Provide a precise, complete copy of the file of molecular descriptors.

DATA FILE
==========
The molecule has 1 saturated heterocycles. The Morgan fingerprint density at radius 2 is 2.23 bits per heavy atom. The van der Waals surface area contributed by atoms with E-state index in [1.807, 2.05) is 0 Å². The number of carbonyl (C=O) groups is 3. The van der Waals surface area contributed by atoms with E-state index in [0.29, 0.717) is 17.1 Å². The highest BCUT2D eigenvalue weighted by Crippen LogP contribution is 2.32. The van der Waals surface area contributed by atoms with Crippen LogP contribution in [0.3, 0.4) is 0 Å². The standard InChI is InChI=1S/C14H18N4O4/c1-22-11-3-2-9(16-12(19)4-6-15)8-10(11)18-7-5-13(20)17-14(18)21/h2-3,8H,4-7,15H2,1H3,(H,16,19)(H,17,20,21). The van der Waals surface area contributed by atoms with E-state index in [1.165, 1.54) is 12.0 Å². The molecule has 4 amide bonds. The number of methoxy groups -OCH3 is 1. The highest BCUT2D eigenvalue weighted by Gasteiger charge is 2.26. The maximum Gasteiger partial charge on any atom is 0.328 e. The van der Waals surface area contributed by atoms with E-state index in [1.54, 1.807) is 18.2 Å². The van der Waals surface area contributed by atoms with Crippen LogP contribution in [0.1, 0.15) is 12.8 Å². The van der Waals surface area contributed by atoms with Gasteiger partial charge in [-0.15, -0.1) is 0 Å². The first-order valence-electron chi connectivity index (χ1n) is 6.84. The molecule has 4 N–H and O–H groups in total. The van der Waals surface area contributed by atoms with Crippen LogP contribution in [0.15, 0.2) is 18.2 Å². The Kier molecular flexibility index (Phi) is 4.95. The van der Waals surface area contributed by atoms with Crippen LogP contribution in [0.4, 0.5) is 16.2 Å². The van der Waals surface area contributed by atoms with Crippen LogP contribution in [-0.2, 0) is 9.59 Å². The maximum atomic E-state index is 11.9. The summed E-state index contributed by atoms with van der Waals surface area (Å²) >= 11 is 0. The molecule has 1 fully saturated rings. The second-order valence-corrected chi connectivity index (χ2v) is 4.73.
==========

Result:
The molecule has 1 saturated heterocycles. The Morgan fingerprint density at radius 2 is 2.23 bits per heavy atom. The van der Waals surface area contributed by atoms with E-state index in [1.807, 2.05) is 0 Å². The number of carbonyl (C=O) groups is 3. The van der Waals surface area contributed by atoms with E-state index in [0.29, 0.717) is 17.1 Å². The highest BCUT2D eigenvalue weighted by Crippen LogP contribution is 2.32. The van der Waals surface area contributed by atoms with Crippen LogP contribution in [0.3, 0.4) is 0 Å². The standard InChI is InChI=1S/C14H18N4O4/c1-22-11-3-2-9(16-12(19)4-6-15)8-10(11)18-7-5-13(20)17-14(18)21/h2-3,8H,4-7,15H2,1H3,(H,16,19)(H,17,20,21). The van der Waals surface area contributed by atoms with E-state index in [1.165, 1.54) is 12.0 Å². The molecule has 4 amide bonds. The number of methoxy groups -OCH3 is 1. The highest BCUT2D eigenvalue weighted by Gasteiger charge is 2.26. The maximum Gasteiger partial charge on any atom is 0.328 e. The van der Waals surface area contributed by atoms with E-state index in [1.54, 1.807) is 18.2 Å². The van der Waals surface area contributed by atoms with Crippen LogP contribution in [0.1, 0.15) is 12.8 Å². The van der Waals surface area contributed by atoms with Gasteiger partial charge in [-0.15, -0.1) is 0 Å². The first-order valence-electron chi connectivity index (χ1n) is 6.84. The molecule has 4 N–H and O–H groups in total. The van der Waals surface area contributed by atoms with Crippen LogP contribution in [0.15, 0.2) is 18.2 Å². The Kier molecular flexibility index (Phi) is 4.95. The van der Waals surface area contributed by atoms with Crippen LogP contribution in [0.4, 0.5) is 16.2 Å². The van der Waals surface area contributed by atoms with Crippen LogP contribution in [-0.2, 0) is 9.59 Å². The maximum atomic E-state index is 11.9. The summed E-state index contributed by atoms with van der Waals surface area (Å²) >= 11 is 0. The molecule has 1 fully saturated rings. The second-order valence-corrected chi connectivity index (χ2v) is 4.73.